STARKVILLE, Miss. (AP) — Mississippi State coach Joe Moorhead knows that senior Nick Fitzgerald can “throw a ball over a mountain.”
And like most quarterbacks, Fitzgerald loves to show off that arm strength.
The problem is the 22nd-ranked Bulldogs (4-2, 1-2 Southeastern Conference) aren’t particularly good at connecting on his throws. Fitzgerald is completing just 49.6 percent of his passes for about 140 yards per game and he’s thrown nearly as many interceptions (three) as touchdown passes (four).
That means more often than not, Mississippi State has turned to running the ball. And it’s Fitzgerald — now fifth in the SEC with 513 yards rushing — who is often using his bruising 6-foot-5, 230-pound body to do that running.
“Whatever the team needs is what I’m going to do to win the game,” Fitzgerald said. “At the end of the day, one more ‘W’ in the win column is all that matters to me.”
The evolution of Mississippi State’s offense has been a hot topic since the season began. The Bulldogs were usually a run-first team under former coach Dan Mullen, but once Moorhead arrived during the offseason, one of his stated goals was expanding the passing game.
At least so far, it hasn’t worked out that way.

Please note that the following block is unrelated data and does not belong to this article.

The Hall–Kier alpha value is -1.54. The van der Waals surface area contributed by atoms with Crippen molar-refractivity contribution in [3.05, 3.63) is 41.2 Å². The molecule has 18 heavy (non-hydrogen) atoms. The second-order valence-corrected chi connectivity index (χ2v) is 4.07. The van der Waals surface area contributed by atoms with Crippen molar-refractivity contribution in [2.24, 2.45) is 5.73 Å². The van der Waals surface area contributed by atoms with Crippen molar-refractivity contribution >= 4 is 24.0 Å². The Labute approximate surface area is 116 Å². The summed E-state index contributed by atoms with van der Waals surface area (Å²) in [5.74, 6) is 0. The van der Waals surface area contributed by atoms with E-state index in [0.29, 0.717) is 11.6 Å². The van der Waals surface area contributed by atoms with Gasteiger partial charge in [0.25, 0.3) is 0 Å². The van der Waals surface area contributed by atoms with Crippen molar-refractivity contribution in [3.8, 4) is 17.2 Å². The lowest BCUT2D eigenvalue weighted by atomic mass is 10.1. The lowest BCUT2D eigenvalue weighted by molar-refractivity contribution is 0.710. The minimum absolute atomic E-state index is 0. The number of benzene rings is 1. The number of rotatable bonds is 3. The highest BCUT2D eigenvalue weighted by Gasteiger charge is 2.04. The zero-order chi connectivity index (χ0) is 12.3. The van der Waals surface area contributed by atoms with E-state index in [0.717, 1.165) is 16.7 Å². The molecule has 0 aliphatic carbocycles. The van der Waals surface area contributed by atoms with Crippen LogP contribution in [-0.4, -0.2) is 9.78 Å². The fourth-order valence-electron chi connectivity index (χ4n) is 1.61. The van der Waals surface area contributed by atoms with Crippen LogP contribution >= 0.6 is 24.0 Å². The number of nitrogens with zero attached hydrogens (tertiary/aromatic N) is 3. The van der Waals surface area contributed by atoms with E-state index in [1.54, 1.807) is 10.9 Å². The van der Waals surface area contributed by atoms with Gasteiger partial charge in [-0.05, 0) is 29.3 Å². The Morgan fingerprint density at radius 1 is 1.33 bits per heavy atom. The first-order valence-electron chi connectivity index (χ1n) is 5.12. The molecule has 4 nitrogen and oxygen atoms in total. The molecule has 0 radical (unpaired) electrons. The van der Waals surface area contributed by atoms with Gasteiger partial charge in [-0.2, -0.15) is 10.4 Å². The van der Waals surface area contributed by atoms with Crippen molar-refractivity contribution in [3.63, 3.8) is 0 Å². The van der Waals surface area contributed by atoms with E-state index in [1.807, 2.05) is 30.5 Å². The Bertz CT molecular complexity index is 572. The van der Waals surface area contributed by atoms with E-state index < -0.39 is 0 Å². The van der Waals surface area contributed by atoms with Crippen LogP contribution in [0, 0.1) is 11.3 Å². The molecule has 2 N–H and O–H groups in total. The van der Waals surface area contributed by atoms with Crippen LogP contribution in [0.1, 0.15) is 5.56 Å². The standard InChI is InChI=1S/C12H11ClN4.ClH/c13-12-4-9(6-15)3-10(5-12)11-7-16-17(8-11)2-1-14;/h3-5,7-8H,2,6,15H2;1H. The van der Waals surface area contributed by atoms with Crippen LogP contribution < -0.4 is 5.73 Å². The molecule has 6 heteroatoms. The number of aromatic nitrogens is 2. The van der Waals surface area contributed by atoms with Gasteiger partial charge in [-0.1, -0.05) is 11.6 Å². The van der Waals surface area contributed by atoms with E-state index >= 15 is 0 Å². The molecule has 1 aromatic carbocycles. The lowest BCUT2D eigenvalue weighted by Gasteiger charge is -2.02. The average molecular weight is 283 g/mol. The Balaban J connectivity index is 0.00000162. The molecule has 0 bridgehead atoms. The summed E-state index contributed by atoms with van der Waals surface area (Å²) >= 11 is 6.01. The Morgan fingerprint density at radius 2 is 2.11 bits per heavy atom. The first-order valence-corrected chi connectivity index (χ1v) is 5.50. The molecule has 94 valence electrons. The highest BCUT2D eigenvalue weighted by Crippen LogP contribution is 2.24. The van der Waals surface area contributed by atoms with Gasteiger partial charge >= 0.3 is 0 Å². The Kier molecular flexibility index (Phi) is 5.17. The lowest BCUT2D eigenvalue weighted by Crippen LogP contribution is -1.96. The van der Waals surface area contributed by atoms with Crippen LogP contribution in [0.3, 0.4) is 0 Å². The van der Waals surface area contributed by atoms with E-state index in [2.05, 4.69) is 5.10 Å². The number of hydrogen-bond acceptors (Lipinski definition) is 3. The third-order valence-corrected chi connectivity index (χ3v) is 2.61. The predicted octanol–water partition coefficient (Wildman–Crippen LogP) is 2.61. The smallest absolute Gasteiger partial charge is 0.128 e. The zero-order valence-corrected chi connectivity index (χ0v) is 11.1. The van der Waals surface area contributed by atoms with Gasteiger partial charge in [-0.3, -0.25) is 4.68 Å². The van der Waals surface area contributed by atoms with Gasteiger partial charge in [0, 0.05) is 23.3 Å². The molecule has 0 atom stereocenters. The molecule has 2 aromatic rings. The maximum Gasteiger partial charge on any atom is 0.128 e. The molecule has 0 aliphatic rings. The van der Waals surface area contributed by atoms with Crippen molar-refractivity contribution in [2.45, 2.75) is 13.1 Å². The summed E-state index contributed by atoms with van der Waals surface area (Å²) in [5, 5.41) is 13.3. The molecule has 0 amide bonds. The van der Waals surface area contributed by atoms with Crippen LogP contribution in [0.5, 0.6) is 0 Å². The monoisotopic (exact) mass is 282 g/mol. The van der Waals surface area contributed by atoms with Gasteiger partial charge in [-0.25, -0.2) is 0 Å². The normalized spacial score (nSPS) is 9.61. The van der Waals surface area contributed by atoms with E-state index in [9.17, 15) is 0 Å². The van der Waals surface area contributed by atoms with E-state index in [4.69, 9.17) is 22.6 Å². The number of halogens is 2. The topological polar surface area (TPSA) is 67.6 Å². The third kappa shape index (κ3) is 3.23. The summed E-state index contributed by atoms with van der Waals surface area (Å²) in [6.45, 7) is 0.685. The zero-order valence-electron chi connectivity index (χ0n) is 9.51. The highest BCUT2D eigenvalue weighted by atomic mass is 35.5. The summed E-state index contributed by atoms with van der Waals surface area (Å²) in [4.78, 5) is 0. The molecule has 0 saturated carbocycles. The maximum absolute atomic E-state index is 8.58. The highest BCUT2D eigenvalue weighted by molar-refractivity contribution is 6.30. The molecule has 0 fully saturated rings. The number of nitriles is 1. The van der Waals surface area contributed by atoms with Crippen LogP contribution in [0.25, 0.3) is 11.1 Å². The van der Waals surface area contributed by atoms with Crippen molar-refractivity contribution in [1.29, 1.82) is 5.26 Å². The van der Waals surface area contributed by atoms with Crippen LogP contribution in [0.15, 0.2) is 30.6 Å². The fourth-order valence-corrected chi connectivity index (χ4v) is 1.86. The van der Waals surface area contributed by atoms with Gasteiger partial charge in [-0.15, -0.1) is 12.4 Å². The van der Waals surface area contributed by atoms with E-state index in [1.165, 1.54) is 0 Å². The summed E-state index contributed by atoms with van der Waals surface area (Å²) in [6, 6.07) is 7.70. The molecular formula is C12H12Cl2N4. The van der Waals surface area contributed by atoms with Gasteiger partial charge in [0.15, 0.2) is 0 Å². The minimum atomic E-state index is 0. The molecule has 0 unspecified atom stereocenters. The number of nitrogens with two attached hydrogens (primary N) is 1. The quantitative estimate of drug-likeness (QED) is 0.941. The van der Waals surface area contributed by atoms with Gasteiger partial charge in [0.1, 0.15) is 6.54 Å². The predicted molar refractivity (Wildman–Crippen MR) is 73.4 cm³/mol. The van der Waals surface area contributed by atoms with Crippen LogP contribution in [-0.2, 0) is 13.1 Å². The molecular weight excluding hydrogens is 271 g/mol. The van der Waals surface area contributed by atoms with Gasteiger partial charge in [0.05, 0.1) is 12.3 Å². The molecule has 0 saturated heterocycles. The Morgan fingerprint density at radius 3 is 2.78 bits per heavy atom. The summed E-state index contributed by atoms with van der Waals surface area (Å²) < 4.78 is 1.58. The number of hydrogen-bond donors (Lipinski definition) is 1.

The Bulldogs struggled in back-to-back losses against Kentucky and Florida, scoring just 13 points with a balanced offense that was also quite bad.
“I’ve grown a lot in six games this year,” Moorhead said. “Learning about the players and what they can do. Obviously, them learning about us as well. Leadership requires that in times of adversity, you look in the mirror and not out the window. That’s the big thing you have to do.
“It’s not about what (coaches) know, it’s what players can execute.”
And Mississippi State can certainly run the ball. The Bulldogs bounced back with a 23-9 win over Auburn on Oct. 6 , running the ball 57 times and passing just 17 times. Fitzgerald had a career-high 28 carries and finished with 195 yards rushing and two touchdowns.
“An offense plays to its strengths,” Fitzgerald said. “A lot of us thought there was going to be a lot more drop back and throw the ball and it hasn’t been like that. There are multiple different reasons. Running the ball works for us.”
Mississippi State is coming off its open week, giving it two weeks to prepare for Saturday’s game against No. 5 LSU in Baton Rouge. During that time, the Bulldogs continue to evaluate what they do well and there’s no question a heavy dose of ground-bound football is coming over the last half of the season.
Instead of throwing the football over a mountain, Fitzgerald might have to run through a few.
“There are always a few hits throughout the game that you really feel,” Fitzgerald said. “But at the end of the day, you’ve got to fight through it.”
Moorhead and Fitzgerald haven’t completely given up on throwing the football. Both coach and player know that at some point, a talented SEC defense might contain the running game and force the Bulldogs to pass.
The coach said Fitzgerald continues to develop, learning what’s expected when reading defenses, standing in the pocket with confidence and delivering accurate passes.
In the meantime, there’s little doubt the Bulldogs will lean on Fitzgerald’s legs as much as his arm.
“The fabric of each season is woven differently,” Moorhead said. “If it has to be more run, then it has to be more run.”